(Upper part) Erica il cane (2011)

And although the locals do make giant paellas for festivals, if you try to carry them away from the wood fire this way, you'll probably singe yourself up to the elbows:

(Lower part) Escif (2011)

While we're at it, let's clear up a few non-paella myths. First off, we Valencianos love our pets, and we keep them clean the traditional way, not this way:

?Zoen (2014)

We don't have eyes in the middle of our foreheads, although we may have them in one or two other places:


And last, but most certainly not least, we Valencianos have the same-looking private parts as everyone else in the world. We don't care what anyone says:

Luis Montolio (2013)

Sunday, 2 November 2014

4. A Close-up Look at CERE

Miguel Maestro Cerezo, better known as Cere, is another prolific street artist living in Valencia. Originally from Burgos, a small city near the Basque Country (Northern Spain), he moved to Alicante when he was 17 to study art, later continuing his studies in Valencia. Many years later he is still brightening up the walls of the city:

Navegando por el barrio, (Navigating the neighbourhood),
Cere (2014)
Cere began his informal training at age 15, along with other kids from school. He practiced on abandoned warehouses near his home, later painting trains and any other surface he could find. “I have good memories of those years in Burgos; experimentation with letters and characters opened my mind to a whole new world.”*
Today, Cere works as a graphic artist focused on Graphic Design, Illustration and Art Direction. He works on a wide range of creative stuff, for himself and commercial interests.
A Cuchillo, (A Stab),
Cere in collaboration with Lolo (2013)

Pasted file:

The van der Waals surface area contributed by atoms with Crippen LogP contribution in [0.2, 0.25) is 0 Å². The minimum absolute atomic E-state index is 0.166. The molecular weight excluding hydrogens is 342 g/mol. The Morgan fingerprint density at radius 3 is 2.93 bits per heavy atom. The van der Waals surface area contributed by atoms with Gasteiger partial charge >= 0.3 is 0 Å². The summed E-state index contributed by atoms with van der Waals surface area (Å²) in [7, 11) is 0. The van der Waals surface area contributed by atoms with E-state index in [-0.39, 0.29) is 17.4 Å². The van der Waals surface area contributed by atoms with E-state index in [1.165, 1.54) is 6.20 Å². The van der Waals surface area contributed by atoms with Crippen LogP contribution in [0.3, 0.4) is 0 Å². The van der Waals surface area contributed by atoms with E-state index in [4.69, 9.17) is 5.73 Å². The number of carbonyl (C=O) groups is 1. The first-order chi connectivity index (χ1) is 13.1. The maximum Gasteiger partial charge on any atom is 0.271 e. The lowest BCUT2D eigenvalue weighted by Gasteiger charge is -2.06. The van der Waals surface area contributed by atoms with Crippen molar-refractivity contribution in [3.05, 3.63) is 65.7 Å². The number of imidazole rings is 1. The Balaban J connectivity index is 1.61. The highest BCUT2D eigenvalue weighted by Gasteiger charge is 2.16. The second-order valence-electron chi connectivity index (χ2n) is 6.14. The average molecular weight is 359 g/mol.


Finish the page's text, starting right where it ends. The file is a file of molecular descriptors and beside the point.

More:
Fortunately, he chose to settle in a city that embraces street art. “If you paint with respect, ordinary people will love what you do because it gives them culture for free, in the streets.”*

Evolving Styles
Over the years Cere’s style has varied considerably and he says the changes reflect how he feels at any given time. When he was in a rebellious mood, he painted wolves. “It was a fun way of claiming the streets as ours.”*
Cere (2009)

Cere (2009)
Then he focused on the black pudding of his home town, the “Morcillas de Burgos”. With this series he marked a cultural shift towards his roots. He wanted to highlight the remoteness and superficiality of the street-art scene at the time and to condemn the globalization of society.
Cere (2011)

Cere (2012)

La Esquina del Amor, (The Corner of Love),
Cere 2012
More recently, Cere seems to be strengthening his claim to the neighbourhood as a place for art instead of up-scale development. He's often seen collaborating on the streets with other Valencia-based artists, particularly Laguna and Lolo Fonico.
Out of My Area,
Cere (2014)

Another World,
Cere (2014)

Cere in collaboration with Laguna (2014)

La Pareja Perfecta, (The Perfect Couple),
Cere in collaboration with Lolo (2014)
 *Quotes by Cere via (Global Street Art) 2012.